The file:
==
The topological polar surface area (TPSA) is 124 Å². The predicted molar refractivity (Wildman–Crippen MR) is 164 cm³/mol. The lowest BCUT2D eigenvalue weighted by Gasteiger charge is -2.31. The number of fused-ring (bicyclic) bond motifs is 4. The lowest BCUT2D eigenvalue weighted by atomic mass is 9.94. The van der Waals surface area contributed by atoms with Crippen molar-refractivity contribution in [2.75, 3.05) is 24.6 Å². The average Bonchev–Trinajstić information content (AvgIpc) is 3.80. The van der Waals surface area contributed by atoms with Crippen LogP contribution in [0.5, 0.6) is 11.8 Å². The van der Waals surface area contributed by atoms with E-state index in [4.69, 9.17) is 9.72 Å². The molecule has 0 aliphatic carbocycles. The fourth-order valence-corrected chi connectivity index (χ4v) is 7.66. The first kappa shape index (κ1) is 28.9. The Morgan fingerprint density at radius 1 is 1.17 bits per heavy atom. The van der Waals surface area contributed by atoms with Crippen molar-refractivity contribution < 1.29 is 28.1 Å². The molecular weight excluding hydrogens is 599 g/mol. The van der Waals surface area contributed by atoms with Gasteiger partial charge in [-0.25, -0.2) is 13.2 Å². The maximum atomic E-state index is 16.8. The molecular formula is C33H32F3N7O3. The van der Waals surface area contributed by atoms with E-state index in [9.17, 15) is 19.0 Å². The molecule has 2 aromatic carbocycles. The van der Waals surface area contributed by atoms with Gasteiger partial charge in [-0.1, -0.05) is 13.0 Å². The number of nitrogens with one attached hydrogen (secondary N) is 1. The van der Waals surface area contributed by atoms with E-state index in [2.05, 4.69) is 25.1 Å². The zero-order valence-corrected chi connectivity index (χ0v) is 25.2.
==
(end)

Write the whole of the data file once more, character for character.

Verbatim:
The topological polar surface area (TPSA) is 124 Å². The predicted molar refractivity (Wildman–Crippen MR) is 164 cm³/mol. The lowest BCUT2D eigenvalue weighted by Gasteiger charge is -2.31. The number of fused-ring (bicyclic) bond motifs is 4. The lowest BCUT2D eigenvalue weighted by atomic mass is 9.94. The van der Waals surface area contributed by atoms with Crippen molar-refractivity contribution in [2.75, 3.05) is 24.6 Å². The average Bonchev–Trinajstić information content (AvgIpc) is 3.80. The van der Waals surface area contributed by atoms with Crippen LogP contribution in [0.5, 0.6) is 11.8 Å². The van der Waals surface area contributed by atoms with E-state index in [4.69, 9.17) is 9.72 Å². The molecule has 0 aliphatic carbocycles. The fourth-order valence-corrected chi connectivity index (χ4v) is 7.66. The first kappa shape index (κ1) is 28.9. The Morgan fingerprint density at radius 1 is 1.17 bits per heavy atom. The van der Waals surface area contributed by atoms with Crippen molar-refractivity contribution < 1.29 is 28.1 Å². The molecular weight excluding hydrogens is 599 g/mol. The van der Waals surface area contributed by atoms with Gasteiger partial charge in [-0.25, -0.2) is 13.2 Å². The maximum atomic E-state index is 16.8. The molecular formula is C33H32F3N7O3. The van der Waals surface area contributed by atoms with E-state index in [9.17, 15) is 19.0 Å². The molecule has 2 aromatic carbocycles. The van der Waals surface area contributed by atoms with Gasteiger partial charge in [-0.1, -0.05) is 13.0 Å². The number of nitrogens with one attached hydrogen (secondary N) is 1. The van der Waals surface area contributed by atoms with E-state index in [2.05, 4.69) is 25.1 Å². The zero-order valence-corrected chi connectivity index (χ0v) is 25.2.